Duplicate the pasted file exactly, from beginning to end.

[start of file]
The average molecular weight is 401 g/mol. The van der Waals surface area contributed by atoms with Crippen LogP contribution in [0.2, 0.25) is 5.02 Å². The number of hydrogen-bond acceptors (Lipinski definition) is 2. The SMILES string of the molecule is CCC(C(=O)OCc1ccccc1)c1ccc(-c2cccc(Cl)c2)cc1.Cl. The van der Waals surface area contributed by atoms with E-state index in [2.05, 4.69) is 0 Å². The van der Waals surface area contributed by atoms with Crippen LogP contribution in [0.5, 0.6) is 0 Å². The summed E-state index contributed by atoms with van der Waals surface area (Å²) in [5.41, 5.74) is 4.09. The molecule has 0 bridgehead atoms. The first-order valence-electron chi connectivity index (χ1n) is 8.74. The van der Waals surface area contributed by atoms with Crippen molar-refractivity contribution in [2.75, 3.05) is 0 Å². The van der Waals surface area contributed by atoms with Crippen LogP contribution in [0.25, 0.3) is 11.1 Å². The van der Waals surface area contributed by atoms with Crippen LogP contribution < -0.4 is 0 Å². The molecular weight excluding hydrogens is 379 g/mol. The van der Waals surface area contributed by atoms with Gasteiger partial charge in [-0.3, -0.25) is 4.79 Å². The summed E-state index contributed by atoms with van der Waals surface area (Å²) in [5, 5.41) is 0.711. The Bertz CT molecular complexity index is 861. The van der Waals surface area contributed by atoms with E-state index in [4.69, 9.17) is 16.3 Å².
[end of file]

The average molecular weight is 401 g/mol. The van der Waals surface area contributed by atoms with Crippen LogP contribution in [0.2, 0.25) is 5.02 Å². The number of hydrogen-bond acceptors (Lipinski definition) is 2. The SMILES string of the molecule is CCC(C(=O)OCc1ccccc1)c1ccc(-c2cccc(Cl)c2)cc1.Cl. The van der Waals surface area contributed by atoms with E-state index in [2.05, 4.69) is 0 Å². The van der Waals surface area contributed by atoms with Crippen LogP contribution in [0.5, 0.6) is 0 Å². The summed E-state index contributed by atoms with van der Waals surface area (Å²) in [5.41, 5.74) is 4.09. The molecule has 0 bridgehead atoms. The first-order valence-electron chi connectivity index (χ1n) is 8.74. The van der Waals surface area contributed by atoms with Crippen molar-refractivity contribution in [2.75, 3.05) is 0 Å². The van der Waals surface area contributed by atoms with Crippen LogP contribution in [0.25, 0.3) is 11.1 Å². The van der Waals surface area contributed by atoms with Crippen LogP contribution < -0.4 is 0 Å². The molecular weight excluding hydrogens is 379 g/mol. The van der Waals surface area contributed by atoms with Gasteiger partial charge in [-0.3, -0.25) is 4.79 Å². The summed E-state index contributed by atoms with van der Waals surface area (Å²) in [5, 5.41) is 0.711. The Bertz CT molecular complexity index is 861. The van der Waals surface area contributed by atoms with E-state index in [4.69, 9.17) is 16.3 Å².